There are many reasons to drink tequila. It’s a liquor with a storied history and its very molecular makeup offers key insights in the fight against climate change. Also, it’s delicious. But new research suggests that the Mexican liquor could help fight osteoporosis, as well.
A study originally published in the Spanish-language journal Investigación y Desarrollo found that the blue agave plant used to make tequila has substances capable of improving the body’s absorption of calcium and magnesium. Lead by Dr. Mercedes López of Mexico’s Center for Research and Advanced Studies, or Cinvestav, researchers found that not only did tequila consumption help maintain bone health, but the fructans found in agave could promote the formation of new bone, even in patients suffering from osteoporosis.
To reach this conclusion, López administered agave fructans, which are non-digestible carbohydrates, to female mice with induced osteoporosis. She found that mice who ingested the fructans produced nearly 50 percent more osteocalcin than mice who did not. Not only that, but other studies from López conducted at the National Polytechnic Institute in Guanajuato, Mexico, found that the agave fructans stimulate the production of greater amounts incretins than fructans found elsewhere. Incretins are a group of gastrointestinal hormones that increase the amount of insulin released by the pancreas, meaning this could be beneficial to diabetics.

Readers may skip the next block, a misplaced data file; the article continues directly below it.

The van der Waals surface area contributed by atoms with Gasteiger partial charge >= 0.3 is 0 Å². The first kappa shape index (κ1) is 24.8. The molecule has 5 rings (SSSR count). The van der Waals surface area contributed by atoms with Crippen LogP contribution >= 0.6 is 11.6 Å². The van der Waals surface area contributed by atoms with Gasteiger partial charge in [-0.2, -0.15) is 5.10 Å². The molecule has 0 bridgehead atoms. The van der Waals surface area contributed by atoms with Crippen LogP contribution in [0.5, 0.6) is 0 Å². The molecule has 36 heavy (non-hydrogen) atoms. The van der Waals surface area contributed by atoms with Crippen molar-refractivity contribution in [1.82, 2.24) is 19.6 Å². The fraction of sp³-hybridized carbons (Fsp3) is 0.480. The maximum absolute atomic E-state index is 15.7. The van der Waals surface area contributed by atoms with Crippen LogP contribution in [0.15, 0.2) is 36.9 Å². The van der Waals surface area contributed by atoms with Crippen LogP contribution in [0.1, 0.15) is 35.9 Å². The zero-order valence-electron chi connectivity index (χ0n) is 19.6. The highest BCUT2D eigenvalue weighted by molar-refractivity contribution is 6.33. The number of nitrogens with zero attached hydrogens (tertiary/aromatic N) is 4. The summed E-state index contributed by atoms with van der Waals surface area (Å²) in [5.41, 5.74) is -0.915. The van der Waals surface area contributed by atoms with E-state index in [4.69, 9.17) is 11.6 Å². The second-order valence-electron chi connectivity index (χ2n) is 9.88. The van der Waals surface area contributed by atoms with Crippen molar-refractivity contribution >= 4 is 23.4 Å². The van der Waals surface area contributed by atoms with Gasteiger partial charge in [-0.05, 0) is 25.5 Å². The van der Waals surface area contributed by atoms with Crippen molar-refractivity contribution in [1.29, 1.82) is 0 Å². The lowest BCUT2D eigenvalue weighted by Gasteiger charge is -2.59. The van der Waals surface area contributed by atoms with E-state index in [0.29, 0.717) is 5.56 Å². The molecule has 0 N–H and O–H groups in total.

“Experimental studies suggest that fructans may be beneficial in diabetes, obesity, stimulating the immune system of the body, decreasing levels of disease-causing bacteria in the intestine, relieving constipation, and reducing the risk of colon cancer,” she said at the 239th National Meeting of the American Chemical Society.
There are more than 3 million cases of osteoporosis in the United States each year and roughly 200 million people worldwide. While more research needs to be conducted to confirm that the agave’s fructans could help with bone growth, luckily the plant grows in abundance in Mexico and López is eager to continue research.
“We still have a long way to go to determine for which health benefits agave fructans perform better than [other] fructans,” she said. ”However, the early results are encouraging, and we’re working on it.”